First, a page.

So what is this portfolio you've heard so much about? Check out this video for an introduction to the Honors portfolio!
Your Honors Portfolio (i.e. "the Portfolio") is a web-based collection of various artifacts that document and contextualize your undergraduate experience. All Interdisciplinary Honors students will develop and complete a portfolio during their time at UW.
Interdisciplinary Honors students will be introduced to the portfolio in HONORS 100, a mandatory 1-credit seminar for all incoming Honors freshmen. In HONORS 100, students will be given practical and theoretical tools to create and compile an electronic portfolio of their academic and experiential work. Following Honors 100, students will continue to contribute to their portfolios over the course of their undergraduate careers. On completion of six of nine Honors Core courses and one of two required Experiential Learning Projects, students may enroll in HONORS 496, a peer-facilitated capstone seminar in which they will polish, publish and present a final portfolio.
In the meantime, this website is designed to help you understand and engage with your own portfolio. This Google Site demonstrates some of the tools and technology available to you as you begin to craft your own portfolio. Follow the links to the left to learn about the portfolio requirements, view examples of other student portfolios, find answers to your questions, and much more.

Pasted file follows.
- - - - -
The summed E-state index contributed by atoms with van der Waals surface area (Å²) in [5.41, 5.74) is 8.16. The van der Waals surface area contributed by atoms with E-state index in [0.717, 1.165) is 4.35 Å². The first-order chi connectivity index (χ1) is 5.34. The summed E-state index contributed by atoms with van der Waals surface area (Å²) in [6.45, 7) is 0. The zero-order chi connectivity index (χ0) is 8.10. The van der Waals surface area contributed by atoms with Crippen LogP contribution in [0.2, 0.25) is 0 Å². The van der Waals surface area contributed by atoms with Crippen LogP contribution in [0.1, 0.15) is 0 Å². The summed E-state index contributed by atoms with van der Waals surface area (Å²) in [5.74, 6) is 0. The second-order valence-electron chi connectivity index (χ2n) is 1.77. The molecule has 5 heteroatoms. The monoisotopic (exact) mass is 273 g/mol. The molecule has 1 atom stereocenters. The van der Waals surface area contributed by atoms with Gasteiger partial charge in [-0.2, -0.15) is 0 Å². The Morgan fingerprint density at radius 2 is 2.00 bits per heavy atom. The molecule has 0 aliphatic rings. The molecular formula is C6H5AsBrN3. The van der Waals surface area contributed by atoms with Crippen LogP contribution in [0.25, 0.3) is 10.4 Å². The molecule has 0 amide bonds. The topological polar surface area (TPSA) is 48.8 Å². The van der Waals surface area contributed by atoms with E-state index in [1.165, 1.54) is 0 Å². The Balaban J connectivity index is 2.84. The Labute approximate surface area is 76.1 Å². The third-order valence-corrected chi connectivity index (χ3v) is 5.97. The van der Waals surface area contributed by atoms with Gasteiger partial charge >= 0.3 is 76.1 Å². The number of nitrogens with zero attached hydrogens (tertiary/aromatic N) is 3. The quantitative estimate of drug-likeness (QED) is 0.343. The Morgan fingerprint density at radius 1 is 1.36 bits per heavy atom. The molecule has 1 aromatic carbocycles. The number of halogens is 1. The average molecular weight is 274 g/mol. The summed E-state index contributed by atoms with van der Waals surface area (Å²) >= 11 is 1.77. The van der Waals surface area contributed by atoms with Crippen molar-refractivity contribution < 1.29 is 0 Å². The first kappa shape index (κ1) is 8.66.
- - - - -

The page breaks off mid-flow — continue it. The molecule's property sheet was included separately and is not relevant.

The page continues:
Portfolios serve as integrative tools to examine and archive significant examples of students' undergraduate educational experiences. Portfolios encourage creative, real-time reflection and enable students to make connections between and across courses and disciplines, as well as to bridge the gap between educational experiences inside and outside of college classrooms. Portfolios encourage students to reflect on experiences and questions that are essential for lifelong learning and global citizenship.
Portfolios will also enable students to connect Honors and UW learning with their own values and future goals, and provide a space for students to begin translating their UW experience as they prepare for their next steps. Additionally, portfolios may be used as valuable tools to demonstrate competency and a body of substantial academic and creative work to future employers, higher-learning institutions, faculty mentors, and peers.